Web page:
As Ruth partakes of the generous provision of Boaz, she discovers that she has more than enough for her needs. She eats until she is satisfied herself, shares with her mother-in-law Naomi, and still has a bag of barley left over! Boaz, as we have often observed in this series, is a pointer to Jesus Christ who is our Redeemer. In Christ, we are likewise more than cared for. “Where sin increased, grace abounded all the more.”
The rip-roaring romance between Ruth and Boaz is but a shadow of the mutual love between Christ and his church. Yet, it does contain many instructive lessons for anyone seeking a similarly beautiful and successful romance. Or healthy relationships of any kind. The chief lesson we learn from both Ruth and Boaz is this: we do not seek God in order to obtain his blessings, but rather we seek God as the greatest treasure of all. Every other blessing is the overflow of knowing God and centering our life in his will.
The first half of Ruth 2 is beautiful, expressing two simultaneous truths: 1) God is completely sovereign over our lives, and yet 2) we are completely accountable before him. Nothing we do, or decide, or pursue will in any way shape or unravel the perfect purposes of God. Yet, God has given us means of grace by which we come to greater understanding of his ways, greater dependence on his strength, and greater joy in his service.
The name Naomi means “pleasant.” Yet the life of Naomi in the first chapter of Ruth seems anything but pleasant. Naomi herself is brought to wonder, “Is this who I even am any more?” Yet Naomi’s story is that of the sweet bitterness of God’s affliction, of the pleasant paths of pain that God sends.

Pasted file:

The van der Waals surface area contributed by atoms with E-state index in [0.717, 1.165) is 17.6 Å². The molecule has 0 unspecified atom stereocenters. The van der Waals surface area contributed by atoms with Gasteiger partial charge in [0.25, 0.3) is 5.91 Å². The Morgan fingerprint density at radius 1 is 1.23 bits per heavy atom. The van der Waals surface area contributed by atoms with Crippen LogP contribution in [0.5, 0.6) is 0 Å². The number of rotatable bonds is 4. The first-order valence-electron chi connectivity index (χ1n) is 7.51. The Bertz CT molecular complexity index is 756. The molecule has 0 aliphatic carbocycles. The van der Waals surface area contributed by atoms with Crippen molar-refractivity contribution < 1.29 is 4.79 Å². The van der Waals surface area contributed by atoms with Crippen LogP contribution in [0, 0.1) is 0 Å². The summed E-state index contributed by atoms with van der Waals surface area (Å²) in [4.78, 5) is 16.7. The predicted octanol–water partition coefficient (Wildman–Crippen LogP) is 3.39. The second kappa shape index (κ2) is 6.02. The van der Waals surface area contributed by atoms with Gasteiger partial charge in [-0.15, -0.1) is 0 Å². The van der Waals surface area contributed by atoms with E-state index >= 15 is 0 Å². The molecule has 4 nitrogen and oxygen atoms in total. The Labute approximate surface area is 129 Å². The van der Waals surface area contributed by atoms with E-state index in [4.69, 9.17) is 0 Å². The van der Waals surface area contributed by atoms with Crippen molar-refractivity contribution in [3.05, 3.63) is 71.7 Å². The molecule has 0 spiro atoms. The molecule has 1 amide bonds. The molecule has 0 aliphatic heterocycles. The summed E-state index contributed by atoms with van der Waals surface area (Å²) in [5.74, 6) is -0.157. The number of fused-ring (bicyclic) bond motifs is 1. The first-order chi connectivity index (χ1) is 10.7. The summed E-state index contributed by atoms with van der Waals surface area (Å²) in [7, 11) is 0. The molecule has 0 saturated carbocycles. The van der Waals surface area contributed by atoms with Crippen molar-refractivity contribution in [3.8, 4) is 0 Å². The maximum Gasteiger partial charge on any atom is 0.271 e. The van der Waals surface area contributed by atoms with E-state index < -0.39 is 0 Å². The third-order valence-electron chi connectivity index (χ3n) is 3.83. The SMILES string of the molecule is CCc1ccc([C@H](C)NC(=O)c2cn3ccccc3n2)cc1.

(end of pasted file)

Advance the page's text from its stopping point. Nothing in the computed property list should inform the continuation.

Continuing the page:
Ruth is not so much the story of Naomi’s provision but of God’s sufficiency. It is not so much a love story between Ruth and Boaz as it is between Ruth and God. And it is not so much a story of friendship between Ruth and Naomi as it is a story of the faithful friendship of God to them both. As we continue through the book of Ruth, make no mistake: like every other Bible book, the book of Ruth is ultimately about the exclusive glory of the one true God, and the foolishness and futility of seeking help
Reading the book of Ruth is like reading a tragedy (the book of Judges) into which someone has inserted a happily-ever-after fairy tale! In fact it is so sweet, so beautiful that we might be tempted to think it is just a too-good-to-be-true legend or myth. Thankfully, however, Ruth’s real story is just a microcosm of what God is actually doing in every believer’s life, all the time.
Having begun the Christian race, how can I finish well? Can I be assured of God’s continued work in and through me, as I seek to follow and honor him? Or will I peter out, fall spectacularly, or fail in the end? Thankfully, the Bible does promise us that God will continue and complete his saving work in us. Yet, God does use certain means to establish and strengthen us to that end.
While, as believers in Jesus Christ, we all have known marvelous periods of grace, deliverance, and unspeakable joy – most of us probably have also known moments (perhaps very long periods) of utter discouragement, grief, and unspeakable pain. In times such as these, we can sometimes feel as though God is not answering our prayers. In fact, He may not be granting the precise thing for which we are asking. Join us, then, as we consider this experience in the light of God’s perfect and reliable Word.